Abuela's Special Vegetable Soup

Chunky vegetable soup at your house was a treat.  The fun began when you started to prepare the vegetables. I was the happy recipient of your discarded strips of potato and carrot peel, celery ribs, fennel stalks. Butter knife in hand, I set to work industriously in the covered patio outside your kitchen.

We both chopped, sliced, and stirred in unison, you at the kitchen counter; me, at a picnic table, listening to your crystalline voice. You always loved to sing.

 Abuela in her garden

Abuela in her garden

You brought your soup to the table with a radiant smile. My pretend soup ended up in the trash. 

You didn’t complain if your 11 grandchildren made a mess, but you never tolerated rude language. “¡Te voy a poner una papa caliente en la boca!” The threat of a hot potato in our mouths was an effective deterrent.

Years later, when it was time for me to make soup for real, I asked you what made your soup taste so special. Your green eyes twinkled and you settled down for a chat, matecup in hand. The secret ingredient included flavors from the land of your ancestors, Spain.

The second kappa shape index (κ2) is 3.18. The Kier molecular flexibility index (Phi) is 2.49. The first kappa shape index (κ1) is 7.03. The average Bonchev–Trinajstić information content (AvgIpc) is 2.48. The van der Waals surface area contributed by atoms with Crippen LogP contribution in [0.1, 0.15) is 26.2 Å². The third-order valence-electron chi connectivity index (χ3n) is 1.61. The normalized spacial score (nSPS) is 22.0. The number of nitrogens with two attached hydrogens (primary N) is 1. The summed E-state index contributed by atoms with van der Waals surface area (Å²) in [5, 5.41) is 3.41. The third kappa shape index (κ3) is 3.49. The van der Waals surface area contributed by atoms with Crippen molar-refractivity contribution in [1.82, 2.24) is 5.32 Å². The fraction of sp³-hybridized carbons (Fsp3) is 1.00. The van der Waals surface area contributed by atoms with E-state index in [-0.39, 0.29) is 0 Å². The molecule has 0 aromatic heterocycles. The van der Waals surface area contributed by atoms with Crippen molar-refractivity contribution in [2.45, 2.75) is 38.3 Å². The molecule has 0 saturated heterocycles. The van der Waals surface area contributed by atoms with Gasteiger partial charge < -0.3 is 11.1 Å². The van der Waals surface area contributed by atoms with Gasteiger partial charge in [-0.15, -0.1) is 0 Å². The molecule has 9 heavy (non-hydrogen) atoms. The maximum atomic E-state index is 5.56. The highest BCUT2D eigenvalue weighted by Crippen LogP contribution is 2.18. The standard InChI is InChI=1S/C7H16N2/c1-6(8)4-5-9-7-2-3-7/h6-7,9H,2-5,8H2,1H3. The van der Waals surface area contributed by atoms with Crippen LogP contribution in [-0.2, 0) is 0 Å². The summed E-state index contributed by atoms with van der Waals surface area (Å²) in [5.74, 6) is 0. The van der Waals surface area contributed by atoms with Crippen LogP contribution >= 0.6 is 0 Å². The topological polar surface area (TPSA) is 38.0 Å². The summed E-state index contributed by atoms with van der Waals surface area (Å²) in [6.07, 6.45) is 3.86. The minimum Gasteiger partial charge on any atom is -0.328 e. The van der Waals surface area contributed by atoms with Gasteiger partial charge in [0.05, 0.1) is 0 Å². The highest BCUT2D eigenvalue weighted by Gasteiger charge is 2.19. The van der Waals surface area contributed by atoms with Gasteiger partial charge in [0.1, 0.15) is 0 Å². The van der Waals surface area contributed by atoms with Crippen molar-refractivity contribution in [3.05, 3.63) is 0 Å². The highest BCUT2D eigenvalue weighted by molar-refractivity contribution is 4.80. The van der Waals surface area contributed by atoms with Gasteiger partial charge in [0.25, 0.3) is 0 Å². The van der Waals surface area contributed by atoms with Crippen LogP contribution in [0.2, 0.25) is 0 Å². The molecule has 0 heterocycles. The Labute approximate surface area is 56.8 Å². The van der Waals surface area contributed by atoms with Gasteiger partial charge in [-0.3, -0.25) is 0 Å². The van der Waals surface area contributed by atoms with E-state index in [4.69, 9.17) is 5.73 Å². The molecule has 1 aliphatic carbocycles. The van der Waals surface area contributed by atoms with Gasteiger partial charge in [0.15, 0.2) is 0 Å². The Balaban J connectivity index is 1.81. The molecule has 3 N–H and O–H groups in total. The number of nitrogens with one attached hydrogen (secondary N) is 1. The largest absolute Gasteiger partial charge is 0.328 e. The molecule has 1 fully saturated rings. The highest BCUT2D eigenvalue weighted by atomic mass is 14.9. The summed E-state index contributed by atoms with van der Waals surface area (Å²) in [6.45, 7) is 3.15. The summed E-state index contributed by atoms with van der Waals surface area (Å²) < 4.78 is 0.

“Mix a couple of tablespoons of olive oil and a heaped tablespoon of smoked paprika and heat over a low fire until the paprika dissolves,” you said. The paprika imparts a smoky yet subtle flavor. “Make sure you don’t burn it, or it’ll taste bitter. Then trickle this infused oil on the soup.” 

These orangey-red pools of oil carry flavor, family traditions and childhood memories. 

 

 

- Ana Astri-O’Reilly is a fully bilingual Spanish-English travel blogger and writer originally from Argentina. She now lives in Dallas, USA, with her husband. Besides writing on her travel blogs, Ana Travels and Apuntes Ideas Imagenes, Ana has published travel and food articles in a variety of outlets as well. She likes to eat good food, read good books and play tennis (she’s a beast at the net!)